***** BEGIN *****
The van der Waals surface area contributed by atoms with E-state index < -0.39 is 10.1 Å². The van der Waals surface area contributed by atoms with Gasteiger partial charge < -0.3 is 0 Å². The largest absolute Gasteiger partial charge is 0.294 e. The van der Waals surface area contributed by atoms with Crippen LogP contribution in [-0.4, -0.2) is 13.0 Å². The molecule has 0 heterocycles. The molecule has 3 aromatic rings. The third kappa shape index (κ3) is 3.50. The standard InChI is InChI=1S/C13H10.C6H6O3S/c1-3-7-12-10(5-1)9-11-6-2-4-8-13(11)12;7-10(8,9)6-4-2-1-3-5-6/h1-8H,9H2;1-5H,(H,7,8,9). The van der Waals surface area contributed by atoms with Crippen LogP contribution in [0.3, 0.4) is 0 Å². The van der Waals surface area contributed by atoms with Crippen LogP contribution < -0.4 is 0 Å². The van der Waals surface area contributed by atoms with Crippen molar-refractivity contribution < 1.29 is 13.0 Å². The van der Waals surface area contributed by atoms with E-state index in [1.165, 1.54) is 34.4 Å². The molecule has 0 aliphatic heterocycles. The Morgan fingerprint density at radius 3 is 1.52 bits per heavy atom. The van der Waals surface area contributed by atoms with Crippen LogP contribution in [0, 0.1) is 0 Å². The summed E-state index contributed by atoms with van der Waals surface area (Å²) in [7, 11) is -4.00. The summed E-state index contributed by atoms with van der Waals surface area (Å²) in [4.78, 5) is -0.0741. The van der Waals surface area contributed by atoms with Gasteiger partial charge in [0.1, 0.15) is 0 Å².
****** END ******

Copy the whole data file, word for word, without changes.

The van der Waals surface area contributed by atoms with E-state index < -0.39 is 10.1 Å². The van der Waals surface area contributed by atoms with Gasteiger partial charge < -0.3 is 0 Å². The largest absolute Gasteiger partial charge is 0.294 e. The van der Waals surface area contributed by atoms with Crippen LogP contribution in [-0.4, -0.2) is 13.0 Å². The molecule has 0 heterocycles. The molecule has 3 aromatic rings. The third kappa shape index (κ3) is 3.50. The standard InChI is InChI=1S/C13H10.C6H6O3S/c1-3-7-12-10(5-1)9-11-6-2-4-8-13(11)12;7-10(8,9)6-4-2-1-3-5-6/h1-8H,9H2;1-5H,(H,7,8,9). The van der Waals surface area contributed by atoms with Crippen LogP contribution in [0.3, 0.4) is 0 Å². The van der Waals surface area contributed by atoms with Crippen LogP contribution < -0.4 is 0 Å². The van der Waals surface area contributed by atoms with Crippen molar-refractivity contribution < 1.29 is 13.0 Å². The van der Waals surface area contributed by atoms with E-state index in [1.165, 1.54) is 34.4 Å². The molecule has 0 aliphatic heterocycles. The Morgan fingerprint density at radius 3 is 1.52 bits per heavy atom. The van der Waals surface area contributed by atoms with Crippen LogP contribution in [0, 0.1) is 0 Å². The summed E-state index contributed by atoms with van der Waals surface area (Å²) in [7, 11) is -4.00. The summed E-state index contributed by atoms with van der Waals surface area (Å²) in [4.78, 5) is -0.0741. The van der Waals surface area contributed by atoms with Gasteiger partial charge in [0.1, 0.15) is 0 Å².